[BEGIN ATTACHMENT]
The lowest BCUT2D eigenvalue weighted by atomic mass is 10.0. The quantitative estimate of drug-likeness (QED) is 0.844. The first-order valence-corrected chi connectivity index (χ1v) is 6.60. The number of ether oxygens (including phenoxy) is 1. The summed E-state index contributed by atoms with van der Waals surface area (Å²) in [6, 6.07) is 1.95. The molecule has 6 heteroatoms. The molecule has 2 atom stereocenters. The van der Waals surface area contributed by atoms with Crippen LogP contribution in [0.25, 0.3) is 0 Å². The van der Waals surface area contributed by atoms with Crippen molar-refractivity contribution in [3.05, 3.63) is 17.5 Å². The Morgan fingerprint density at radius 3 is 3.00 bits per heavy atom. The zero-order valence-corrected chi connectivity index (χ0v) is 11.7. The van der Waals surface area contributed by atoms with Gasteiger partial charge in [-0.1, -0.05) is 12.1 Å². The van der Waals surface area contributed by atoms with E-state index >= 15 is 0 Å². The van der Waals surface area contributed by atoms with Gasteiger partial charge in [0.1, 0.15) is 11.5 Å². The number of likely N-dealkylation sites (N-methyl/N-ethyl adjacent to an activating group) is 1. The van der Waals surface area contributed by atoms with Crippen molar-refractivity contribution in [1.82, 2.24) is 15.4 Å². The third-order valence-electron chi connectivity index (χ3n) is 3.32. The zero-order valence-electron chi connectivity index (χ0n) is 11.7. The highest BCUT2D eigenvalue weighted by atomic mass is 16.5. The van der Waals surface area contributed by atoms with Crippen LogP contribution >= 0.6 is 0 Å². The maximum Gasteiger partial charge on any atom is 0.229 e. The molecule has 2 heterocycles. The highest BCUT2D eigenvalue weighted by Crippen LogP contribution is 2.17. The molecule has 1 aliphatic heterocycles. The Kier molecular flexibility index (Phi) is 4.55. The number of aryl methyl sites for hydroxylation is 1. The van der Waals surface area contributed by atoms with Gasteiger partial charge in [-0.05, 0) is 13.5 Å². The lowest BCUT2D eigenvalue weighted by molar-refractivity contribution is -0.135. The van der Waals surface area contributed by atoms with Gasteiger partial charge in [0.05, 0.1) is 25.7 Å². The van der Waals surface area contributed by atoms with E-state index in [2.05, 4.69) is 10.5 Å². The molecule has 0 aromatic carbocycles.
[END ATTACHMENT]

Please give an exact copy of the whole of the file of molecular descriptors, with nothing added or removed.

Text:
The lowest BCUT2D eigenvalue weighted by atomic mass is 10.0. The quantitative estimate of drug-likeness (QED) is 0.844. The first-order valence-corrected chi connectivity index (χ1v) is 6.60. The number of ether oxygens (including phenoxy) is 1. The summed E-state index contributed by atoms with van der Waals surface area (Å²) in [6, 6.07) is 1.95. The molecule has 6 heteroatoms. The molecule has 2 atom stereocenters. The van der Waals surface area contributed by atoms with Crippen LogP contribution in [0.25, 0.3) is 0 Å². The van der Waals surface area contributed by atoms with Crippen molar-refractivity contribution in [3.05, 3.63) is 17.5 Å². The Morgan fingerprint density at radius 3 is 3.00 bits per heavy atom. The zero-order valence-corrected chi connectivity index (χ0v) is 11.7. The van der Waals surface area contributed by atoms with Gasteiger partial charge in [-0.1, -0.05) is 12.1 Å². The van der Waals surface area contributed by atoms with E-state index >= 15 is 0 Å². The van der Waals surface area contributed by atoms with Gasteiger partial charge in [0.1, 0.15) is 11.5 Å². The number of likely N-dealkylation sites (N-methyl/N-ethyl adjacent to an activating group) is 1. The van der Waals surface area contributed by atoms with Crippen molar-refractivity contribution in [1.82, 2.24) is 15.4 Å². The third-order valence-electron chi connectivity index (χ3n) is 3.32. The zero-order valence-electron chi connectivity index (χ0n) is 11.7. The highest BCUT2D eigenvalue weighted by atomic mass is 16.5. The van der Waals surface area contributed by atoms with Crippen LogP contribution >= 0.6 is 0 Å². The maximum Gasteiger partial charge on any atom is 0.229 e. The molecule has 2 heterocycles. The highest BCUT2D eigenvalue weighted by Crippen LogP contribution is 2.17. The molecule has 1 aliphatic heterocycles. The Kier molecular flexibility index (Phi) is 4.55. The number of aryl methyl sites for hydroxylation is 1. The van der Waals surface area contributed by atoms with Gasteiger partial charge in [-0.05, 0) is 13.5 Å². The lowest BCUT2D eigenvalue weighted by molar-refractivity contribution is -0.135. The van der Waals surface area contributed by atoms with Gasteiger partial charge in [0.05, 0.1) is 25.7 Å². The van der Waals surface area contributed by atoms with E-state index in [2.05, 4.69) is 10.5 Å². The molecule has 0 aromatic carbocycles.